Sermon Title: “Welcome” by Pastor Rosanna McFadden

Good morning!  This Sunday and the following two Sundays our worship themes will be based on the theme and some of the scripture texts for Church of the Brethren Annual Conference.  This is the Big Meeting of the church, when Brethren from all over the country and from countries around the world, meet to do church business, become better equipped for the work of the kingdom, worship together, visit with each other, and eat ice cream.  Some of us have attended Annual Conference over decades or even a lifetime, for some, Grand Rapids 2024 will be their first Annual Conference.  I’m not going to go into detail about the business, but you may read about that online, or there will be a preview in the Creekside Connection next week.  We’ll say a bit more next week about who will be attending in-person from Creekside.  There are registration fees for attendees, but anyone anywhere can watch worship services on LiveStream at no charge.  We’ll be sending that information out from the office.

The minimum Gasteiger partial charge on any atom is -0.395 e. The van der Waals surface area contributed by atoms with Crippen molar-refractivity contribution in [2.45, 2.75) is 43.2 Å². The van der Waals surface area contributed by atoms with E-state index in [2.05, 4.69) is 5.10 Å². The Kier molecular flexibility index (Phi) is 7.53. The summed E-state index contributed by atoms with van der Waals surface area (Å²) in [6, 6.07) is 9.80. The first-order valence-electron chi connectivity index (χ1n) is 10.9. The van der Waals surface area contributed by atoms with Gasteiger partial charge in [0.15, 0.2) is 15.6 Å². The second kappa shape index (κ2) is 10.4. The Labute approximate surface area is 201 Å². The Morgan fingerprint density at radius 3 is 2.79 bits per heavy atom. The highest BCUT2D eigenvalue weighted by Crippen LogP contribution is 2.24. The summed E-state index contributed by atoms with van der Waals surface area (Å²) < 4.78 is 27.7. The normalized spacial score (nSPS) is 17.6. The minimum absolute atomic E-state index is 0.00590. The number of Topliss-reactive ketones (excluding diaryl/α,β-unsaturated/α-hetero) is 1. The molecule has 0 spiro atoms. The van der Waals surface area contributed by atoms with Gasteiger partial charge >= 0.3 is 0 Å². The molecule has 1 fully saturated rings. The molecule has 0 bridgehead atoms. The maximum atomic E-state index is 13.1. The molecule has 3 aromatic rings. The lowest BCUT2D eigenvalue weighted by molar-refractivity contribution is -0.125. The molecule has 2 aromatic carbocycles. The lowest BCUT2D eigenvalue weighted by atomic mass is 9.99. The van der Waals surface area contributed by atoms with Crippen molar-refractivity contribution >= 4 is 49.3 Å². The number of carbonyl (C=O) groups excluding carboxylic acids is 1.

This morning and next week, I want to share the theme and some of the Moderator’s interpretive statement, and share some of my own thoughts.  The Moderator is the individual who runs the business sessions, using Robert’s Rules of Order.  This person is elected by the delegates of Annual Conference, two years before they serve as Moderator.  They are in the role of Moderator-Elect for one year, and are the Moderator for one Annual Conference.  The Moderator chooses the theme for Annual Conference, participate in planning worship, and usually preaches for the opening worship service. This year’s Moderator is Madalyn Metzger; she and her husband live in Bristol, Indiana, and Madelyn is part of Goshen City Church of the Brethren.  She is an executive at Everence.  Many of you have met Madelyn, or may have heard her speak at district events, including last year’s Northern Indiana District Conference.  She is the first Asian-American to serve in the role of Moderator. Jan and Ron Nicodemus have a special connection and affection for Madelyn; that is their story, but I think they’d be willing to share it with you.